Patterns of Decision Making Influence For Selected Products and Services Among Husbands and Wives Living in the Czech Republic

ABSTRACT - The data in this study was collected during spring, 1992 from a questionnaire personally administered to seventy-four couples residing in Prague, Czech Republic. The study explores husband and wife roles in decision making in four product and service areas: automobiles, living room furniture, checking accounts and savings accounts. The distribution of husband-wife influence is investigated for each decision and the existence of patterns of influence is explored.


Roger J. Baran (1995) ,"Patterns of Decision Making Influence For Selected Products and Services Among Husbands and Wives Living in the Czech Republic", in E - European Advances in Consumer Research Volume 2, eds. Flemming Hansen, Provo, UT : Association for Consumer Research, Pages: 193-200.

European Advances in Consumer Research Volume 2, 1995      Pages 193-200


Roger J. Baran, DePaul University


The data in this study was collected during spring, 1992 from a questionnaire personally administered to seventy-four couples residing in Prague, Czech Republic. The study explores husband and wife roles in decision making in four product and service areas: automobiles, living room furniture, checking accounts and savings accounts. The distribution of husband-wife influence is investigated for each decision and the existence of patterns of influence is explored.

This study examines husband-wife decision making in the Czech Republic. A survey was conducted in the spring of 1992 in, what was then, Czechoslovakia. Both husbands and wives were interviewed with respect to their influence in the decision-making process regarding the purchase and usage of financial services and durable goods. Specifically, this study reports on two aspects of husband-wife decision making: (1) husband-wife influence in four product and service areas: automobiles, living room furniture, checking accounts and savings accounts. (2) patterns of husband-wife influence across sub-decisions in each of these areas. In addition, results from the Czech study will be compared with results from a study, albeit many years prior, conducted in the U.S. using similar methodology.

I. The Husband-Wife Dyad as a Unit of Analysis

When is it necessary for marketers to investigate the husband-wife dyad to better understand product or service decision making, and when is it sufficient to simply focus on an individual spouse? Numerous studies, beginning with Davis' seminal work, have shown that for a wide array of products and services, many decisions are handled jointly or interchangeably by spouses. When decisions are handled jointly, the dynamics between husband and wife in arriving at an outcome have proven of interest to both marketers and sociologists. When influence is found to be interchangeable, of interest is whether consequences to the family are different if it is the husband or wife who makes the product or service decision. Furthermore, numerous studies have shown that the structure of husband-wife influence in a particular product or service area is oftentimes multi- dimensional, involving numerous sub-decisions or a variety of roles husbands and wives can assume in the process of decision making (Davis, 1970a, 1970b; Davis and Rigaux, 1974). Knowing which spouse (or spouses) is (are) responsible for handling one decision oftentimes does not help in predicting how other decisions in the same product or service area are handled; for example, knowing which spouse assumes the suggestor, information-gatherer, purchaser or user role oftentimes does not help in knowing who exerted the major influence on the decision itself.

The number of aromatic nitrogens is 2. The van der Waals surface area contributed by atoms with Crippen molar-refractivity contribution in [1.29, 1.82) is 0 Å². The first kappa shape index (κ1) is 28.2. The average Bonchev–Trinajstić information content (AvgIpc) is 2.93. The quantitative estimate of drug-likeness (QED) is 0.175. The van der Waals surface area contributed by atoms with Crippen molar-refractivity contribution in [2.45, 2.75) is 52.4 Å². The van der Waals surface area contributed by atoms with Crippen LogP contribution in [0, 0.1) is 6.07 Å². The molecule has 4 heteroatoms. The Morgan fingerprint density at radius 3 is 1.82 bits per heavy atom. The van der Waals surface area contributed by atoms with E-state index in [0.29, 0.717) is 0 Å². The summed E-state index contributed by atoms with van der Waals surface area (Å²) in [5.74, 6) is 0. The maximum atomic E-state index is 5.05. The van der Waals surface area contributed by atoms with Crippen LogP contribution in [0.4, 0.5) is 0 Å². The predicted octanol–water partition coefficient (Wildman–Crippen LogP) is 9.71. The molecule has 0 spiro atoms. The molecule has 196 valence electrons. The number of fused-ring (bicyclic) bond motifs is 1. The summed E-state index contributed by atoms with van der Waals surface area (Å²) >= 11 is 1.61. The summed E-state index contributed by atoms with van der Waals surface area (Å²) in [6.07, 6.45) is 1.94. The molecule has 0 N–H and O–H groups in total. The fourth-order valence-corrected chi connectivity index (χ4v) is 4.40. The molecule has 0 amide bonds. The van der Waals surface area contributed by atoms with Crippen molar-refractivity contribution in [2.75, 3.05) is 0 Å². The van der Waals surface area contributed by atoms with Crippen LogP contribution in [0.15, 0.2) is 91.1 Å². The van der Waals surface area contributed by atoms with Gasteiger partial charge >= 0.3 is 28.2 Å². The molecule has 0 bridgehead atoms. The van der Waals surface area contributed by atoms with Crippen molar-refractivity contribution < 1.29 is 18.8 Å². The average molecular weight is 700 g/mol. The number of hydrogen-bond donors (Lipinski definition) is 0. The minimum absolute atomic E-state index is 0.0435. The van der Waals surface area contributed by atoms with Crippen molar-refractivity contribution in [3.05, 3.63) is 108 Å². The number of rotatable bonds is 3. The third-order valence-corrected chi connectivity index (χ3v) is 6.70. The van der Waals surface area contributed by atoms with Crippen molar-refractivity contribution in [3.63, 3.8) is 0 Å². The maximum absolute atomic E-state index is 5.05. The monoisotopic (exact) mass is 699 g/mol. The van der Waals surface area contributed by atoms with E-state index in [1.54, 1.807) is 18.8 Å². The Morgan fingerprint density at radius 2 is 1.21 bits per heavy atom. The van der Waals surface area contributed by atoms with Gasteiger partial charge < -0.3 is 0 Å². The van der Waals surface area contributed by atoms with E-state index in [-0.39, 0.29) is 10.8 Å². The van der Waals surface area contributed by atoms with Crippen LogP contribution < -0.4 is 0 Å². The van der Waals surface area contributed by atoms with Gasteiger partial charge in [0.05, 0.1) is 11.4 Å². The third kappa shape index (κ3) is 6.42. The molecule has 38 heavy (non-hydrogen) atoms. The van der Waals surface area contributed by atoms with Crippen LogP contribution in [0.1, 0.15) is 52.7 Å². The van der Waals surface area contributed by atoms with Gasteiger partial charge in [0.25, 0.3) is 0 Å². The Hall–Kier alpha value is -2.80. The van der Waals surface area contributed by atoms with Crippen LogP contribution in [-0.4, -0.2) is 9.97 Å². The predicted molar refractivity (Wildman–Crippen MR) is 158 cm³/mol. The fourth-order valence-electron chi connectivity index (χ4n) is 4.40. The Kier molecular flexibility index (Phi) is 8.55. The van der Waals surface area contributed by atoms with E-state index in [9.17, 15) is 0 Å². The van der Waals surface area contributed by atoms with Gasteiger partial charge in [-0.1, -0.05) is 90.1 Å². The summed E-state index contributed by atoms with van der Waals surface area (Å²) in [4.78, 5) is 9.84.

While some studies have been done cross-culturally in the area of husband-wife decision making (See, e.g., Davis and Rigaux, 1974: Ford et al, 1995; Rodman, 1967; Safilios-Rothschild, 1969), the dearth of such studies is surprising given that one of the basic theories put forth to explain husband-wife influence is cultural and ideological role theory. The theory postulates that authority in the family is firmly anchored outside the individual familyCin the country or system's culture or subculturesCso that the course of interaction between husbands and wives usually leads only to variations in the established authority pattern rather than complete transformations (Blood and Wolfe, 1960; Rainwater, 1965). Through childhood socialization, children develop expectations about appropriate behaviors and attitudes for males and females, as well as husbands and wives. Appropriate behavior and perquisites are built into the roles themselves. This theory states that marital role attitudes and spouses' views about authority of husbands and wives will determine who assumes which role in decision making. Traditional attitudes lead to husband-wife specialization, while companionship attitudes lead to joint or interchangeable decision making and task performance. Culture affects husband-wife roles in the decision making process which will affect which spouse performs certain tasks and makes certain decisions in the home.